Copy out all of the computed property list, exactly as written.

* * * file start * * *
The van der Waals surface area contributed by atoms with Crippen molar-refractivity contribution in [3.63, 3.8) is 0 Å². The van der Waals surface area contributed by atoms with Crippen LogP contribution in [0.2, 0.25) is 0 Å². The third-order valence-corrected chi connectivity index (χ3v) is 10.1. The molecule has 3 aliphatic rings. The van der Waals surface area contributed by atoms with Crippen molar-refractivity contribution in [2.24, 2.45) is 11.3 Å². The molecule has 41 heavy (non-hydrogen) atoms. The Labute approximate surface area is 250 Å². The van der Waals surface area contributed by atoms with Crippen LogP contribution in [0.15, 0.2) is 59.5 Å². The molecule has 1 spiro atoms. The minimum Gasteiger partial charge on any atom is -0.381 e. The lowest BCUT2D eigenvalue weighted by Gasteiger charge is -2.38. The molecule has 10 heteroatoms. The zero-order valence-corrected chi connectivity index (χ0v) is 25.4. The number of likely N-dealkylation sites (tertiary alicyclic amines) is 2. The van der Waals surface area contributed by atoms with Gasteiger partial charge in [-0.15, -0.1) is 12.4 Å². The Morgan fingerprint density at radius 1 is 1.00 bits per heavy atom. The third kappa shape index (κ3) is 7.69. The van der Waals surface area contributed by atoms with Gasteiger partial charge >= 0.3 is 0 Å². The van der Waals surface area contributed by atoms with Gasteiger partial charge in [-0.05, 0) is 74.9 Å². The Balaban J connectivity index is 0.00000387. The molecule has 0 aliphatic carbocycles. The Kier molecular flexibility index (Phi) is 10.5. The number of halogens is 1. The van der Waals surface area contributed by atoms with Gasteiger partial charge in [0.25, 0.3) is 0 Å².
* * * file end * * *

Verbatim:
The van der Waals surface area contributed by atoms with Crippen molar-refractivity contribution in [3.63, 3.8) is 0 Å². The van der Waals surface area contributed by atoms with Crippen LogP contribution in [0.2, 0.25) is 0 Å². The third-order valence-corrected chi connectivity index (χ3v) is 10.1. The molecule has 3 aliphatic rings. The van der Waals surface area contributed by atoms with Crippen molar-refractivity contribution in [2.24, 2.45) is 11.3 Å². The molecule has 41 heavy (non-hydrogen) atoms. The Labute approximate surface area is 250 Å². The van der Waals surface area contributed by atoms with Crippen LogP contribution in [0.15, 0.2) is 59.5 Å². The molecule has 1 spiro atoms. The minimum Gasteiger partial charge on any atom is -0.381 e. The lowest BCUT2D eigenvalue weighted by Gasteiger charge is -2.38. The molecule has 10 heteroatoms. The zero-order valence-corrected chi connectivity index (χ0v) is 25.4. The number of likely N-dealkylation sites (tertiary alicyclic amines) is 2. The van der Waals surface area contributed by atoms with Gasteiger partial charge in [-0.15, -0.1) is 12.4 Å². The Morgan fingerprint density at radius 1 is 1.00 bits per heavy atom. The third kappa shape index (κ3) is 7.69. The van der Waals surface area contributed by atoms with Gasteiger partial charge >= 0.3 is 0 Å². The van der Waals surface area contributed by atoms with Gasteiger partial charge in [-0.05, 0) is 74.9 Å². The Balaban J connectivity index is 0.00000387. The molecule has 0 aliphatic carbocycles. The Kier molecular flexibility index (Phi) is 10.5. The number of halogens is 1. The van der Waals surface area contributed by atoms with Gasteiger partial charge in [0.25, 0.3) is 0 Å².